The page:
This Galaxy Ring Feature Shows How Samsung Can Stand Out From Oura

Samsung's Galaxy Ring and the Oura Ring have a lot in common. Both are discrete wellness trackers that passively monitor health metrics, activity and sleep throughout the day and night. While it's impossible to know which smart ring is superior without testing the Galaxy Ring, there is one big way Samsung's ring can stand out: How it works in tandem with other Samsung devices.

Samsung is the first major smartphone maker to release a smart ring, and it's using that to its advantage with the Galaxy Ring. Samsung's new smart ring can snooze alarms from your phone and control its camera, and you can locate it using Samsung Find if the ring is misplaced. 

Those features alone aren't reason enough to choose Samsung's option over Oura. But they set up the Galaxy Ring to potentially strike the perfect middle ground between being a smart device that functions as a companion to your phone while remaining significantly less distracting than a smartwatch. That's something that Oura isn't doing right now. 

Read more: Apple and Samsung Have Different Visions of AI for Our Phones

How the Galaxy Ring works with Samsung phones and watches

You'll be able to use the Galaxy Ring to snooze an alarm, take a photo or record a video on your Samsung phone by performing a double pinching gesture while wearing the ring. The Galaxy Ring also works with Samsung Find and will light up in red and green so that it's easier to locate. 

Samsung says its Samsung Health app will be able to tell when you're wearing both the Galaxy Ring and a Galaxy Watch and will use whichever device is providing the clearer measurement. It'll then turn off sensors that aren't being used to extend battery life, which is critical considering the Galaxy Ring is designed to be worn 24/7 to measure activity and sleep. Battery life has also been a shortcoming for smartwatches, so being able to offload some of that health processing to the Galaxy Ring could be a huge help.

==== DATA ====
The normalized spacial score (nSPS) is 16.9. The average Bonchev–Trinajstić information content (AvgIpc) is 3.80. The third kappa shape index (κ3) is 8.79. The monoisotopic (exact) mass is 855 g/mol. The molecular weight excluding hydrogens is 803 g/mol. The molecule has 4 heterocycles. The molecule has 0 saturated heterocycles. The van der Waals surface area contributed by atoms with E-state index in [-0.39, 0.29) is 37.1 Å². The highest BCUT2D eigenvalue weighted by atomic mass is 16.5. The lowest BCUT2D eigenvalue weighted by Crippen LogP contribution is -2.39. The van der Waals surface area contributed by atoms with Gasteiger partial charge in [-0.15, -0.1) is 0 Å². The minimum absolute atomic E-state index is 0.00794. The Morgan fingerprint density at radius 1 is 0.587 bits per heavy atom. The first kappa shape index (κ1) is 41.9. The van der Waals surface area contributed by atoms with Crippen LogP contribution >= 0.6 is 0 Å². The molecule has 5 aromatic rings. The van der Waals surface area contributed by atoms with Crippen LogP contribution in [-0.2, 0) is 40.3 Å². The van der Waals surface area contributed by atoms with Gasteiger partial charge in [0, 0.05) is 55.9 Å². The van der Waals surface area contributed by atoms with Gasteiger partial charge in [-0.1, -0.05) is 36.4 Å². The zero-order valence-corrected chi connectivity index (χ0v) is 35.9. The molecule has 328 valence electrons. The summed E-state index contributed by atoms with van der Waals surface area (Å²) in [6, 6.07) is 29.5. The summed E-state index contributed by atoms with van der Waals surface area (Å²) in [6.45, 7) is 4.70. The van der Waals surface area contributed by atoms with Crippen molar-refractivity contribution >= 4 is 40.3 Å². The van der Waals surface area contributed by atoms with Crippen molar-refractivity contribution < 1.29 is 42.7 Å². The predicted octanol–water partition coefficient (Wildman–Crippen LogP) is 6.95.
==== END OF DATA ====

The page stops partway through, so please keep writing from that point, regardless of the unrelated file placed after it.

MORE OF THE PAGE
Why that could give Samsung an edge over Oura

Some of these features sound surprisingly practical and useful. While I don't know how often I'd be snapping photos remotely using the Galaxy Ring, I can certainly imagine using it to snooze my alarm in the morning. 

Double pinching my fingers together seems like a simpler and faster way to turn off my blaring alarm while I'm half asleep rather than fumbling for my phone. Since the Galaxy Ring is meant to be worn overnight and has longer battery life than many smartwatches, incorporating some type of alarm control functionality seems like a no-brainer. In the future, I'd love to see a version of the Galaxy Ring with haptic feedback so that it can function as a standalone alarm. 

But more importantly, this type of communication between Galaxy phones and the Galaxy Ring opens up a lot of possibilities. For example, it would be interesting to see a feature that prompts your phone to make a sound when double pinching for times when you misplace your device. I've come to rely on my smartwatch for this purpose, so much so that I barely even try to look for my phone anymore when I can't immediately find it. 

Or what if you could program that double pinch gesture to do anything you want, such as launching your favorite workout playlist on Spotify, ordering your morning coffee or playing or pausing music being streamed through your Galaxy Buds? It would be interesting to see that gesture turn into an invisible multipurpose button of sorts, similar to the Action Button on the iPhone. Of course, this is all my own speculation; Samsung hasn't said a word about future plans for the Galaxy Ring's double pinch gesture.

Smart rings like the Galaxy Ring and Oura Ring are meant to be health trackers above all else, not an extension of your phone. Still, being a phone companion doesn't have to mean serving up notifications on your wrist or your finger. It can mean helping with tasks that you don't need a screen to accomplish, and the Galaxy Ring's double pinch gestures hint at that direction.

That's not to say Oura will never branch out beyond wellness tracking; it acquired the digital identification company Proxy last year, fueling speculation that it might get into contactless payments. But Samsung's status as the number one mobile device maker puts it in a strong position to explore how smart rings can potentially act as a shortcut to using your phone. 


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